“Well it had to have been!” Kay shouts, throwing her arms into the air, “I mean, what are you even suggesting? That this...pond...materialized out of nowhere, in the – what, half hour? - it took us to walk to the cemetery and back?”

Kay’s aware of and suffers a mild pang that her passion might be casting her in an unfavorable light, as far as Tony is concerned. But she can’t seem to stop, all the same. The sight is plenty strange on its own, to be sure, but Emily’s not helping matters any by insisting it just appeared out of thin air.

Their trajectory must just be ever so slightly off, is all, Kay theorizes. Returning from the cemetery, they walked up that strange abandoned road, a hundred yards or whatever, to the spot Tony had been smart enough to mark, that taped up asterisk. Entered the forest again in the space between those two trees, the only two trees near that asterisk, and then right over that first lip of shoulder, off of the road and past these trees, they immediately encountered...this.

It’s small body of water, perfectly round, by appearances, and no more than maybe eight foot in diameter. But the pond itself looks like it were stamped out by a biscuit cutter, with impossibly smooth walls of red Carolina clay lining it, leading down a good twenty four inches to the water’s surface. Yet the water itself manages to look both murky, in its undisturbed state, yet clean, or at the very least not at all dirty. They can detect no movement and see no objects within it, and Tony, against the vocal objections of the girls, as they lean into one another and cringe as though expecting he might lose a hand, stuck one palm into it, extracted in that makeshift cup a little of perfectly clear looking water.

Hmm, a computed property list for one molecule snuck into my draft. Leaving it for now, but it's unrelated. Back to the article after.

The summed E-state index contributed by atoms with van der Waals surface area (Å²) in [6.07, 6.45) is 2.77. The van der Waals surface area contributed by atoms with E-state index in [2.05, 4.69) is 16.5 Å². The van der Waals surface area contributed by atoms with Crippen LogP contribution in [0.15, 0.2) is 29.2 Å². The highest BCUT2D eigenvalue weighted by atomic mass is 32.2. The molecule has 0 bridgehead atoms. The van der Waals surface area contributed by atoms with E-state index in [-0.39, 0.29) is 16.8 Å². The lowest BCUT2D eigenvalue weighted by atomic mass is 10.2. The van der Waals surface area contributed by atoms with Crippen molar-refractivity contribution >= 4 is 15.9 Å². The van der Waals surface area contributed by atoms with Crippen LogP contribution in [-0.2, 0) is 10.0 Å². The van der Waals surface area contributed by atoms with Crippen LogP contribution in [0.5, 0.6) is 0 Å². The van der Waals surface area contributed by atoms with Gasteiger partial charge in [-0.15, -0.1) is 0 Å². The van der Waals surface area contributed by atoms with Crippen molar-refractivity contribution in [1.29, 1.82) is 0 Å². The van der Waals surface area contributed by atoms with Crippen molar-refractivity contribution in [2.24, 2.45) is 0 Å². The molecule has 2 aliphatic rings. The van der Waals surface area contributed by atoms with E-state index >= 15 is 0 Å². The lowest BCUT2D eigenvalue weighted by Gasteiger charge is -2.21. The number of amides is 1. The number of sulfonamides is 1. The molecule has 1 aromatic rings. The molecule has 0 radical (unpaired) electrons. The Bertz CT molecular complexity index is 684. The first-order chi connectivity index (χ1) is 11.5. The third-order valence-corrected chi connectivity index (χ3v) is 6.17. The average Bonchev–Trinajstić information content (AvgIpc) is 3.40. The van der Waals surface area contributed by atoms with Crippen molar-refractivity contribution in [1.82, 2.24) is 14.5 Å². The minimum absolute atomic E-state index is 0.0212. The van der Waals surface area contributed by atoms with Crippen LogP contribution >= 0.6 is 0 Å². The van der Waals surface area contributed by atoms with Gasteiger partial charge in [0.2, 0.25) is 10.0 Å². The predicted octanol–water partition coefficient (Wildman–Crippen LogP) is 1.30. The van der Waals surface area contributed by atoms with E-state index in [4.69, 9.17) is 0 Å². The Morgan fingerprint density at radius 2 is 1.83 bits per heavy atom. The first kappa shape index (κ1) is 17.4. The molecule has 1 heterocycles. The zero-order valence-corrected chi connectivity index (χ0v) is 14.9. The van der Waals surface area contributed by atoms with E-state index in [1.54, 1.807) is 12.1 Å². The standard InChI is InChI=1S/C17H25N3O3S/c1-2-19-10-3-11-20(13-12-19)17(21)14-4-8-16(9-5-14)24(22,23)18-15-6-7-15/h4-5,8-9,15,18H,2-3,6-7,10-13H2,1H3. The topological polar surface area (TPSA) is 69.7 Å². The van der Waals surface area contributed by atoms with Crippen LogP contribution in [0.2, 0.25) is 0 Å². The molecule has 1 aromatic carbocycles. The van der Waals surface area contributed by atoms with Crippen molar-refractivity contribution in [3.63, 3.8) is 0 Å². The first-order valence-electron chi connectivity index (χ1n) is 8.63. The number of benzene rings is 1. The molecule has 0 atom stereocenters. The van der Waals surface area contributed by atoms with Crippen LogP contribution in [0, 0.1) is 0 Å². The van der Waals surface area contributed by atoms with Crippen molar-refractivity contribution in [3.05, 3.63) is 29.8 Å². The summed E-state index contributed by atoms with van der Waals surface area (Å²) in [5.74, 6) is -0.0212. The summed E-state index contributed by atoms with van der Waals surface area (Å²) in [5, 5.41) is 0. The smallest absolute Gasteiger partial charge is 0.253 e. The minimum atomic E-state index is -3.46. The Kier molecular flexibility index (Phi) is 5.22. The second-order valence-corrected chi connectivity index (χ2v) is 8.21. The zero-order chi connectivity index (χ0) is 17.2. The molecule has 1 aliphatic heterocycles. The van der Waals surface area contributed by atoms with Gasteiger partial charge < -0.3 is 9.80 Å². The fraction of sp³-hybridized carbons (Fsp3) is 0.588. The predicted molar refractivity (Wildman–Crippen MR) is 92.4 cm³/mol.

The area around the pond is undisturbed, too, as far as anyone can see, just a pristine bed of these orange-brown pine needles. Still, something has to explain this, Kay concludes. Either it’s an elaborate prank somebody nearby has figured out how to concoct in quick fashion – maybe even that tall man from last night – or else they are ever so slightly off course, from their voyage here, and simply missed this the first time around.